The men’s 2022 FIFA World Cup has ended, with Argentina crowned champions. But at this tournament, in particular, there has been much to distract from the actual football being played. From start to finish, Qatar 2022 has been controversial.
Naming the small state as host back in 2010 led to widespread criticism of FIFA. Since then, allegations of corruption in the awarding process have been investigated by the media, legal systems, and FIFA’s own ethics committee. A number of FIFA officials have been convicted of corruption charges or banned from football for ethics breaches.
But it has actually made some notable progress when it comes to transparency and accountability. And it must be hoped that this will continue and become a major part of Qatar 2022’s legacy.
For after the last ball has been kicked, or the last race has been run, most sporting mega events end with discussions of legacy – about whether the occasion has had a positive impact on things like education, participation levels, or infrastructure. Lessons also need to be learned regarding the future of sport – and crucially, the business of sport.
So while some football fans may not be overly bothered by what happens off the pitch, businesses don’t have the luxury of that level of loyalty. They genuinely care about allegations of corruption and don’t want to be tarnished by association.
And businesses are a vital part of modern football. They provide lucrative sponsorship deals and loans, while many club owners also run large companies. This means that for the most part, the football world cares about its reputation for corruption. It has to. And the best way to proceed is for the sport to have strong a strong culture of anti-corruption.
In 2010, the year that Qatar and Russia were awarded the 2022 and 2018 world cups, FIFA was a different business organization from what it is today. There was very little transparency and accountability, and a severe lack of “corporate governance” – the system which dictates how an organization is run.
A later study into various sports governing bodies (including FIFA) showed that poor governance was rife across the sector. It highlighted problems that tend to increase the risk of corruption, including a widespread lack of accountability, non-existent ethics committees, and entrenched long-serving executive committee members.
To combat corruption, good governance demands accountability, monitoring and control, and enforcement. And my research looking at the strength of anti-corruption policies in sport governing bodies shows that Fifa has actually learned some valuable lessons from 2010.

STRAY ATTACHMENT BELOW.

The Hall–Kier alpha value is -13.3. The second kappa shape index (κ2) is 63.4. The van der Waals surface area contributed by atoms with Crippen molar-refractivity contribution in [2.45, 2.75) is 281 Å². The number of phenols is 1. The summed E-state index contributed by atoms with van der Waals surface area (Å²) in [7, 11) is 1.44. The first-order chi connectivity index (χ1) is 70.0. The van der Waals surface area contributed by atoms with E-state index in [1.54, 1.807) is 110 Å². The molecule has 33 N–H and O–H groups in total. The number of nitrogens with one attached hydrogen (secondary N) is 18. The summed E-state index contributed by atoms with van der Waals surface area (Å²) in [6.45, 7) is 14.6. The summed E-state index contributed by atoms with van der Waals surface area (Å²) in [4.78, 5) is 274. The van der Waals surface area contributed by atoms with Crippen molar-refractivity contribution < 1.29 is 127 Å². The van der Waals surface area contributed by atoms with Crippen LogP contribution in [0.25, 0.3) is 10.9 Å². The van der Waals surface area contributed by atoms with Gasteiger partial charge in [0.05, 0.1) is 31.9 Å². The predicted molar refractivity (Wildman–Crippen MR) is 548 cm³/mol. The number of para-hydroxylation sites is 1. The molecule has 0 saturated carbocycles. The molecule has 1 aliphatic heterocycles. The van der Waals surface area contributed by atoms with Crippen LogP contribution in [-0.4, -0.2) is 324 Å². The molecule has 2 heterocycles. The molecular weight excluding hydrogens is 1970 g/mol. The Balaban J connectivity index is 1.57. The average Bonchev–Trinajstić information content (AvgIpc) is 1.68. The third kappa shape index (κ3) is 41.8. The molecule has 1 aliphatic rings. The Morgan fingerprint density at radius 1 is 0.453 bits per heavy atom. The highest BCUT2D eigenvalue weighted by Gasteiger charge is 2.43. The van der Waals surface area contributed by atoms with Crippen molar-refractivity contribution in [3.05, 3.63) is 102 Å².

It has, for example, introduced gift registers, where officials publicly list any items they have been given in the course of carrying out their professional duties (many countries have these for politicians). It has also made the confidential reporting hotline phone number clearly available on its website and included a definition of “bribery” in its code of conduct.
In 2020, it went a step further by publishing what it calls a “compliance handbook”, a first for a large sporting organization. It contains details on resisting bribery, dealing with conflicts of interest and advice to staff on raising concerns. The document notes that in 2015, when the U.S. Department of Justice charged several FIFA officials with criminal offenses, the organization was “under threat from corruption [and] misconduct”.
All of this suggests that FIFA as a business has improved its own approach to accountability and transparency. But there is still a long way to go.
My research on corruption in sports mega-events highlights the need for an external bidding system when it comes to awarding hosting rights. There also needs to be clear bidding criteria, and independent third-party oversight for the bidding process itself.
Anti-corruption experts I spoke to were also in favor of more transparency in procurement at mega-events, and more robust monitoring of the construction, goods, and services providers involved in their preparation.
And there remains a need for further improvements at FIFA. For example, term limits have been put in place (12 years for presidents), but FIFA has decided that Infantino’s three years in office from 2016 to 2019 do not count, as he took over from Sepp Blatter and it was therefore not a full four-year term.
In the meantime, FIFA must continue to dramatically improve its levels of accountability, transparency, and good governance. That way, the long-term legacy of the 2022 World Cup can be one that makes a long-awaited strike against corruption in football.